A NEW wireless telegraph system that had been installed on Rathlin Island by the Post Office authorities was formally "opened for business" this week in 1901, reported the News Letter.
The system had been in operation on the island for some time but, noted the paper's correspondent, the Post Office authorities had wished to "give it every possible test" before finally deciding on its retention and publicly declaring it open for business.
The News Letter was fortunate enough to be one of the first media outlets in Britain to receive a greeting using the system when its Belfast office received a message from their correspondent who had travelled to the island to report on the occasion.
The system, noted the paper, had been developed by Welshman Sir William Preece, the late engineer-in-chief to the General Post Office in London – a man whose "fame in telegraphy is (known] worldwide". Preece had been assisted in developing the "practical and commercial value" of the system by Professor Oliver Lodge, the principal of Birmingham University, and Mr J E Taylor, a member of the technical staff of the General Post Office.
Meanwhile, the installation of the system on Rathlin Island had been carried out by Mr Thomas Patterson, the sectional engineer of the district GPO in Belfast, with the support of Mr J Walby, the superintendent for the North of Ireland in connection with the Post Office, both of whom had "contributed to the success of the undertaking".
It was the first of its kind installed in Ireland and was known as the "electro-magnetic or parallel wire system".
The two points of communication, detailed the correspondent, were the Lloyd's Signal Station which was located on the island and Ballycastle Post Office and consisted of "two parallel lines of wire in a vertical plane, one connecting Ballycastle and Murlough Bay on the mainland, the other connecting Church Bay and the north-east corner of the island".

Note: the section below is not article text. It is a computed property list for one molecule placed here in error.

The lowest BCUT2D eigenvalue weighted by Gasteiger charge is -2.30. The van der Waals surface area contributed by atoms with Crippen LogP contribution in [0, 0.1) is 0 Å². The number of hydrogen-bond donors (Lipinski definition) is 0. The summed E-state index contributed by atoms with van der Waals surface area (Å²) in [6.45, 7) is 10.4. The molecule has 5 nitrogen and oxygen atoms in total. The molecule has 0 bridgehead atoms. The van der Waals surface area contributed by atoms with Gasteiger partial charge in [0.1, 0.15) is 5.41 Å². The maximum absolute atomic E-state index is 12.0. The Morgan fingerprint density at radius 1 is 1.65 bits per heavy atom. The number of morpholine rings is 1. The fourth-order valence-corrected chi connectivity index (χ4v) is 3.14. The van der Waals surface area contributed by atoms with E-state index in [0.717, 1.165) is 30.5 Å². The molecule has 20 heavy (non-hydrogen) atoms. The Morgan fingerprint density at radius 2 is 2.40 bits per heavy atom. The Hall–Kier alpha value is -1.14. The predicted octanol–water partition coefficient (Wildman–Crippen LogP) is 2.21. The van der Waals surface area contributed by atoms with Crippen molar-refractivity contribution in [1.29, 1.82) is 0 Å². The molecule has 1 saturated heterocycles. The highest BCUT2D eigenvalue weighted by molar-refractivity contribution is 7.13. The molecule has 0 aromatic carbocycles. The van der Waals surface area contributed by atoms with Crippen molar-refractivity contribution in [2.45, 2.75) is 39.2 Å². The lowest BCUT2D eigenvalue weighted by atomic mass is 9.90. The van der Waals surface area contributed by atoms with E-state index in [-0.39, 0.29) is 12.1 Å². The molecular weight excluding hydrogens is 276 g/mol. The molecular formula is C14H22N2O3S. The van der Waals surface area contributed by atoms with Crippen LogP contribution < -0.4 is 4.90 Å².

The interest taken in the new undertaking had been widespread, reported the News Letter, and a large number of invitations had been issued to members of the Belfast Harbour Commissioners and "other interested gentlemen" who travelled from Belfast.
Mr H M McGildowney, DL, of Clare Park, Ballycastle, undertook the duty of host and conveyed the party to the island in his steamer, the Glentow. Amongst those present were Mr William Moore, KC, MP, Commander Stewart, RN, Mr Baillie Gage, solicitor to the GPO, Ireland, Colonel Massey Studdert, Colonel Wetherall, Mr J B Johnston, JP, Mr J Walby, district engineer, GPO, Belfast, Mr Thomas Patterson, sectional engineer, Mr R I Calwell, CE, Dr J W Taylor, Mr J E Biggar, Mr J Plummer (London), Mr James Gamble, Mr H A McAlister, and Mr Ernest Andrews.
Meanwhile the members of the Belfast Harbour Commissioners who attended the occasion included Messrs S Lawther, JP, John Andrews Jnr, Samuel Wilson, John Lepper and S B Stevenson, and Messrs G F L Giles, engineer, and Captain Molyneux, the harbour master.
A moderate breeze had been blowing, recounted the News Letter's correspondent, as the party left Ballycastle to cross the sound to Church Bay. The sun shone but the strong tides and wind made "a rather heavy swell" which however did not "inconvenience" many members of the party. Having landed some supplies for the luncheon that was to be held on the island the Glentow sailed along to the coast of the island as far as Bull Point where "a good view was obtained of the myriads of seabirds which make their homes on the cliffs at this end of Rathlin".
When the Glentow sailed into Church Bay to land the party they were greeted by some of the 360 islanders and the owner of the island General Gage. The general, reported the News Letter, had done everything within his power to make the work of the Post Office officials on the island a success. They then walked to the general's home were an excellent luncheon had been prepared for them.
After the repast most of the guests who had travelled to Rathlin, including the News Letter correspondent, sent telegrams using the new system "announcing their arrival on the island". Many of the messages referred to the success of the newly inaugurated system, which were then quickly dispatched to Ballycastle. Indeed, the speed at which this was done was the talk of many of the guests who had crossed the sound from the mainland.
Of the return journey the correspondent wrote: "It was blowing very hard as we embarked for the return trip to Ballycastle, which, after a rather rough passage, we reached in time for the train to Belfast, the guests being well satisfied with the day's proceedings, and loud in their praises of the hospitable manner in which they had been welcomed."